This document also includes a program code for both methods leading to estimates of loudness and loudness level for stationary and time-varying sounds. An executabLe computer program is also provided for both methods. The applied software is normative for calculating loudness values, against which other implementations can be checked subject to stated tolerances, and provides additional functionality for the convenience of the user.
The method for stationary sounds In ISO 532-1 differs slightly from the methods included In the previous ISO 532:1975, method B, by specifying corrections for low frequencies and by restricting the description of the approach to numerical instructions only, thus allowing a unique software description. For reasons of continuity, the method given in tins document is in accordance with ISO 226:1987 instead of the later revised version, ISO 2262OO3.
Based on the general concept of the method for stationary sounds, the method for time-varying sounds incorporates a generalization of the Zwicker approach to arbitrary, non-stationary sounds. Of course, this generalization Is compatible with the method for stationary sounds in that It gives the same loudness values as the method for stationary sounds if applied to stationary sounds.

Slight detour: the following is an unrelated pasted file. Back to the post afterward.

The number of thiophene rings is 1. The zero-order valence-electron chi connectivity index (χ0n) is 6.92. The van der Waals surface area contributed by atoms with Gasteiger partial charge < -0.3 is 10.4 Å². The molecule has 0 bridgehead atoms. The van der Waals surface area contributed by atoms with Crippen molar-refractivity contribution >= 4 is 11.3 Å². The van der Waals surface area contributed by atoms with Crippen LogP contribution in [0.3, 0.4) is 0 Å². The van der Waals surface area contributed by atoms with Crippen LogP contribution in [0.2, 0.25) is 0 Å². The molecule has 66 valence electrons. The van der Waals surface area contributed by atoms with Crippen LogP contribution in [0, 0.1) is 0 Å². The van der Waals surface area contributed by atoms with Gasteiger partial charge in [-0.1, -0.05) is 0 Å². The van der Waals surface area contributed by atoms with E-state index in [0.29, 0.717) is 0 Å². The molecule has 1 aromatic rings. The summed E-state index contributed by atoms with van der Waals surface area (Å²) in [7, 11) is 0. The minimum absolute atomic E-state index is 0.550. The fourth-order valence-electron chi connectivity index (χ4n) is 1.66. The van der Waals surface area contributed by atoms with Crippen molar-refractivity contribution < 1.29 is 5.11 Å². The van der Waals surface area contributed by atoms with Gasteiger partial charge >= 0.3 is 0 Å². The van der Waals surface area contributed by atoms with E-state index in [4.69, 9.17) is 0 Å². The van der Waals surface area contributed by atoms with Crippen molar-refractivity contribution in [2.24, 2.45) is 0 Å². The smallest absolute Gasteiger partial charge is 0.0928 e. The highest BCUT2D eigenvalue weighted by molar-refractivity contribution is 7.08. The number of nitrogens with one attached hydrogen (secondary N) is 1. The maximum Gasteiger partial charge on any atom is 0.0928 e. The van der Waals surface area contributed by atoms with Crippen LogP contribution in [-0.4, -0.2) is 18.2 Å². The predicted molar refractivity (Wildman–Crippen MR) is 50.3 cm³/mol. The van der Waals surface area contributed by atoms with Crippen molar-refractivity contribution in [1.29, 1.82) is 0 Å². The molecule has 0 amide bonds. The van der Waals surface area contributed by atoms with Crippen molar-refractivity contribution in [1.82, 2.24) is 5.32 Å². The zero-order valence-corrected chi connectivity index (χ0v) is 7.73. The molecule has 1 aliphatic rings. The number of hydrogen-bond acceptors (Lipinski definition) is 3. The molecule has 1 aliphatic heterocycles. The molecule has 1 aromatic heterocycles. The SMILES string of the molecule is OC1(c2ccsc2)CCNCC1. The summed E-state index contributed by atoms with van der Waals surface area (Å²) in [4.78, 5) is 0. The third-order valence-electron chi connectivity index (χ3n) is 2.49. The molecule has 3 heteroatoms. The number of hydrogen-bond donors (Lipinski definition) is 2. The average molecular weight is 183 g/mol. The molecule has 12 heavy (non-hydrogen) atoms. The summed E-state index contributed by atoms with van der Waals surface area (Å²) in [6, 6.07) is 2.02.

The Moore-Glasherg method as Implemented In ISO 532-2 Is limited to stationary sounds and can be applied to tones, broadband noises and complex sounds with sharp line spectral components. The method in ISO 532-2 dIffers from those in ISO 532:1975. ISO 532:1975. method A (Stevens loudness). was removed as this method was not often used and its predictions were not accurate for sounds with strong tonal corn ponents. The method described in ISO S2-2 also improves the precision of calculated loudness in the low frequency range and allows for calculation of loudness under conditions where the sound differs at the two ears. it has been shown that this method provides a good match to the contours of equal loudness level as defined in ISO 226:2003 and the reference threshold of hearing as defined in
ISO 389-7:2005.